The Office: Every Christmas Episode, Ranked

    The festive season is always a good time to rewatch some familiar favorites, even if they’re non-Christmas comfort movies and TV shows. Years after its conclusion, NBC’s The Office continues to be a hit all year round, but luckily for Christmas enthusiasts, the series includes seven Christmas episodes.

    Like most long-running shows, The Office has its ups and downs across the nine seasons. At its best, it’s a well-paced sitcom that draws laughs out of almost any kind of viewer. At its worst, it can be offensive and flat. The same goes for the show’s Christmas episodes – so here’s every Christmas episode in The Office, ranked from worst to best.

    7. A Benihana Christmas (season 3, episodes 10 & 11)

    This episode begins with a promising set-up: Carol dumps Michael after she realizes how immature he is (it takes him photoshopping himself into a family photo of her with her children and ex-husband on a ski trip). After the breakup, Michael invites Jan on a trip to Jamaica. In the office, the Party Planning Committee is at odds when Pam and Karen try to plan a margarita karaoke party to rival Angela’s stiff, boring breakroom party. Kevin finds himself torn between Angela’s brownies and the fun of Pam’s party, while Andy and Dwight fight for Michael’s attention by consoling him in his heartbreak.

    Michael takes Andy, Dwight, and Jim to Benihana’s as a Christmas treat and an attempt to make himself feel better. Dwight is forced to sit separately, allowing Andy the chance to suck up to Michael while Dwight shouts across the table to participate in the conversation. This segment is a funny one until Michael brings two Asian waitresses to the office and makes a string of offensive remarks about them, going so far as to use a marker to tell them apart. While entertaining at times, this episode suffers from an overtly racist storyline. Even for a comedy, and even for a series that aired in 2006, the implications cannot be ignored.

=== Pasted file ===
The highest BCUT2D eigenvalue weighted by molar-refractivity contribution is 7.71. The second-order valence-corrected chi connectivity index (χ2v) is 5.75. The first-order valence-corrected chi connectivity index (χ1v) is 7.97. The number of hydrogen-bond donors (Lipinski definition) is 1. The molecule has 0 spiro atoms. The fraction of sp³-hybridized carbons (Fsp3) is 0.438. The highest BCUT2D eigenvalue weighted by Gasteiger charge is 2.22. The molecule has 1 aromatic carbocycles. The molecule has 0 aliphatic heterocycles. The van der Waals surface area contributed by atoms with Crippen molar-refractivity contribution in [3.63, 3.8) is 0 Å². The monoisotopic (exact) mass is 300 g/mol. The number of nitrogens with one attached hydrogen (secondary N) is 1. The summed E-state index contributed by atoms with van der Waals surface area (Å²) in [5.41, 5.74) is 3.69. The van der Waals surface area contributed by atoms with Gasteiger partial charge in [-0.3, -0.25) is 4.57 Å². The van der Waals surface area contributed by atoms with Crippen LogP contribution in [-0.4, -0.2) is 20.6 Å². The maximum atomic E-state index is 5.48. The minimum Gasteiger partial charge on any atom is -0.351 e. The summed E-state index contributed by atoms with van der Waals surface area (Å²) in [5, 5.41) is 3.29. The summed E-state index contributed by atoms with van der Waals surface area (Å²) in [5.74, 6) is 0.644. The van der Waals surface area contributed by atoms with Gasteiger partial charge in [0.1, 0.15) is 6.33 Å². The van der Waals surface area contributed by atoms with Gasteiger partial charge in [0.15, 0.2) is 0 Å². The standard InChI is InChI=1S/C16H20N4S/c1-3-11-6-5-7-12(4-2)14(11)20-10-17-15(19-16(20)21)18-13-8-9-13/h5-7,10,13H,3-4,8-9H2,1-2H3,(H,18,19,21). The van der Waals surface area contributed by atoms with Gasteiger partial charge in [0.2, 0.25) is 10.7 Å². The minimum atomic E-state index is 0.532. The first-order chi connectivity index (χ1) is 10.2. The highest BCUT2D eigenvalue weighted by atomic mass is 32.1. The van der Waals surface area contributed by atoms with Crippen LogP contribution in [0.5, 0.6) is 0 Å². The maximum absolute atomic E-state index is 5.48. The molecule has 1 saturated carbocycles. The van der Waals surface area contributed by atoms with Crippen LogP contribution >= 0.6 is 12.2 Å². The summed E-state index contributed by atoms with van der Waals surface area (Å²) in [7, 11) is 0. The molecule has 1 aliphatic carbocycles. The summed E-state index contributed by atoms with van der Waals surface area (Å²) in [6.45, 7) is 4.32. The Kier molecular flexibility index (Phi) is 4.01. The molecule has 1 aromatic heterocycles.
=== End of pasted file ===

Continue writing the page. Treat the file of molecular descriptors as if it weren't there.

6. Christmas Wishes (season 8, episode 10)

    In this Christmas episode, Andy is the boss at Dunder Mifflin’s Scranton branch, and he’s decided to grant his subjects any Christmas wishes they may have. Erin quickly finds a few holes in this ambitious vow. She becomes jealous of Jessica, his new girlfriend who tags along for the office Christmas party, and Robert California persuades her to drown her sorrows in alcohol. The insinuation that the new CEO of Sabre is interested in Erin – who is very drunk, much younger than him, and clearly pining over Andy – gives the episode an undertone of awkwardness that is never addressed head-on.

    Meanwhile, Darryl is trying to impress Val from the warehouse after she shows up to the party extremely overdressed – at his presumptuous suggestion. The most entertaining subplot, though it’s the least original by the end of season 8, is Jim and Dwight’s struggle to give up their pranks at the risk of losing their Christmas bonuses. Theirs is the most entertaining plotline of the episode, especially since Pam is away on maternity leave and Michael has left the show at this point. Apart from Jim and Dwight’s antics, the rest of the episode is a little tedious and probably the least original of all of The Office‘s Christmas episodes.

    5. Moroccan Christmas (season 5, episode 11)

    In an attempt to liven things up, Phyliss throws a Moroccan-themed Christmas party as head of the Party Planning Committee. However, Meredith’s excessive drinking soon brings the proceedings to a halt when her hair catches fire. Michael decides to hold an intervention for her, but instead of helping Meredith, he ends up insulting her and making her feel terrible about herself. In the end, he forcibly drags Meredith to a rehabilitation center, only to learn that patients must admit themselves voluntarily.